Can mathematics be done by machine? I.
Notes of a Columbia course with Gayatri Chakravorty Spivak and special guest Kevin Buzzard
This is a version of the notes I prepared and presented during the November 4, 2020 session, illustrated above, of Mathematics and the Humanities, the experimental semester-long course I taught with Gayatri Chakravorty Spivak. This session, entitled Can Mathematics Be Done by Machine? has already been mentioned on this newsletter as the occasion for my co-teacher's assertion that "the digital will never capture the contingent." Kevin Buzzard joined us from London by Zoom. I have slightly edited the notes to eliminate some repetition of text that was already published on this site, but assiduous readers will recognize sentences that have appeared here, in some cases more than once. The course was taught in hybrid form — half of the students were present in a Columbia classroom1, and the others were scattered across the globe. I have therefore preserved the original format, as far as possible; each heading was at the top of a slide.
That week I was the main teacher, Kevin Buzzard was the guest, and Spivak was the respondent to both of us. More of her contribution will be quoted in a future installment, along with some of the material Kevin brought to the session.
As always, discussion is welcome at the MWA blog.
Proof, in the form of step by step deduction, following the rules of logical reasoning, is the ultimate test of validity in mathematics. Some proofs, however, are so long or complex, or both, that they cannot be checked for errors by human experts. In response, a small but growing community of mathematicians, collaborating with computer scientists, have designed systems that allow proofs to be verified by machine. The success in certifying proofs of some prestigious theorems has led some mathematicians to propose a complete rethinking of the profession, requiring future proofs to be written in computer readable code. A few mathematicians have gone so far as to predict that artificial intelligence will replace humans in mathematical research, as in so many other activities.
Mechanization of what mathematics?
One’s position on the possible future mechanization of proof is a function of one’s view of mathematics itself.
Is it a means to an end that can be achieved as well, or better, by a competent machine as by a human being? If so, what is that end, and why are machines seen as more reliable than humans?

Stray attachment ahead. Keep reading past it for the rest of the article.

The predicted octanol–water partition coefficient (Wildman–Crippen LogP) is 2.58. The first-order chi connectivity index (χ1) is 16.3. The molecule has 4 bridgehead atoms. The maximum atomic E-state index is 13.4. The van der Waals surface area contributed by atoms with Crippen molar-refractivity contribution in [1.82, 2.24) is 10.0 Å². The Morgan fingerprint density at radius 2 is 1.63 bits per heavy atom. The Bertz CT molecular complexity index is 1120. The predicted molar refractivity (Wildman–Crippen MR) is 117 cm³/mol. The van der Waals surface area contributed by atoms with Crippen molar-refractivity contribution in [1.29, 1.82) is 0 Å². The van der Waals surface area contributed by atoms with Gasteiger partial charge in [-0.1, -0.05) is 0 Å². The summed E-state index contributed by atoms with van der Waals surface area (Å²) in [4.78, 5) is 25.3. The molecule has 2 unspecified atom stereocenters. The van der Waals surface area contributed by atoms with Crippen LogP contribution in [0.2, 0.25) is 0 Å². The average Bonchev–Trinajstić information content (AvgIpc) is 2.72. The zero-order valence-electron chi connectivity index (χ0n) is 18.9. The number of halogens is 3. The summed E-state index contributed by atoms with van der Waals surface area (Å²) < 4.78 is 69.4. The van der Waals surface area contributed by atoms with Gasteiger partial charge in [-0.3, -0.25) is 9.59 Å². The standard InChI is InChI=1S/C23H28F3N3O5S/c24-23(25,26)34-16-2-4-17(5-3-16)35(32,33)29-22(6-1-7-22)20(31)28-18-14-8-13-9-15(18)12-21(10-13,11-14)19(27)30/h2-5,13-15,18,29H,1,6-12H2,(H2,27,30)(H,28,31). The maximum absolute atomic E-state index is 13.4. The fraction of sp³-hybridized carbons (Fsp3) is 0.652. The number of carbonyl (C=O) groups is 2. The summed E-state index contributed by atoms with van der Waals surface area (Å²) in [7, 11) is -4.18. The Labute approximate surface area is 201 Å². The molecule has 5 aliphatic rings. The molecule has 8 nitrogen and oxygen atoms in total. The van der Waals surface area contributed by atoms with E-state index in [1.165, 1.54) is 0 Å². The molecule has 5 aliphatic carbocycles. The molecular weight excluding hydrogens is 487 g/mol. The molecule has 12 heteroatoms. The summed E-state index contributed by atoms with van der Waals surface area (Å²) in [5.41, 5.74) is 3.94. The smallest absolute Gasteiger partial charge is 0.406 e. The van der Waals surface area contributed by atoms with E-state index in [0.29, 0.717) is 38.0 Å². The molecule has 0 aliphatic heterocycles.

Or is mathematics rather an end in itself, a human practice that is pursued for its intrinsic value? If so, what could that value be, and can it ever be shared with machines?
Questions to keep in mind
Most articles about controversies regarding the AI future of mathematics focus primarily on two questions — “Is it good or bad?” and “Will it work or not?” — while neglecting to reflect on the presuppositions that underlie these questions — what is the good of mathematics, and work to what end? — not to mention what should always be the first question to be addressed to any significant social development — cui bono, in whose interest?
The ethical evaluation of mechanized mathematics should remember that what pure mathematicians find valuable about what we do is precisely that it provides a kind of understanding whose value is not determined by the logic of the market. (But I suspect mechanical mathematicians will be programmed, or naturally inclined, to disregard that value!)
Mathematics and utility
…as more arts were invented, and some were directed to the necessities of life, others to its recreation, the inventors of the latter were naturally always regarded as wiser than the inventors of the former, because their branches of knowledge did not aim at utility. Hence when all such inventions were already established, the sciences which do not aim at giving pleasure or at the necessities of life were discovered, and first in the places where men first began to have leisure. This is why the mathematical arts were founded in Egypt; for there the priestly caste was allowed to be at leisure.
Aristotle, Metaphysics, 981b
Si les trois âges du concept sont l’encyclopédie, la pédagogie et la formation professionnelle commerciale, seul le second peut nous empêcher de tomber des sommets du premier dans le désastre absolu du troisième, désastre absolu pour la pensée, quels qu’en soient bien entendu les bénéfices sociaux du point de vue du capitalisme universel.
Gilles Deleuze et Félix Guattari, Qu’est-ce que la philosophie?2
A ten-year challenge, constantly renewed, indefinitely postponed.
Electronic digital computing was not yet 15 years old in 1958 when Alan Newell and Herbert Simon, in a widely-quoted article published in the journal Operations Research, predicted that within ten years, digital computers would reach four milestones, on the way to a "world in which [human] intellectual power and speed are outstripped by the intelligence of machines."
The goal of mechanizing aspects of what many took to be the essence of humanness meant that artificial intelligence was a controversial field from its earliest years on.
(Donald MacKenzie, Mechanizing Proof3
The Fredkin Foundation established three prizes in Automatic Theorem Proving (ATP). In the mid-1980s the Foundation asked the AMS to appoint a formal ATP prize committee and to take over the administration of the awards.
The Leibniz Prize was to be awarded "for the proof of a 'substantial' theorem in which the computer played a major role." The prize criterion:
The quality of the results should not only make the paper a natural candidate for publication in one of the better mathematical journals, but a candidate for one of the established American Mathematical Society (AMS) prizes … or even a Fields Medal. The proofs should not be less sophisticated than those of classical theorems when they first made their appearance…. Though obviously difficult to define precisely, the role of the computer program in the argument should not be mere auxiliary. Novel techniques, meaningful and original definitions, suggestions of interesting intermediate results, perspectives of wider application--any one of these contributions, and others that cannot be foreseen today, would meet the criteria.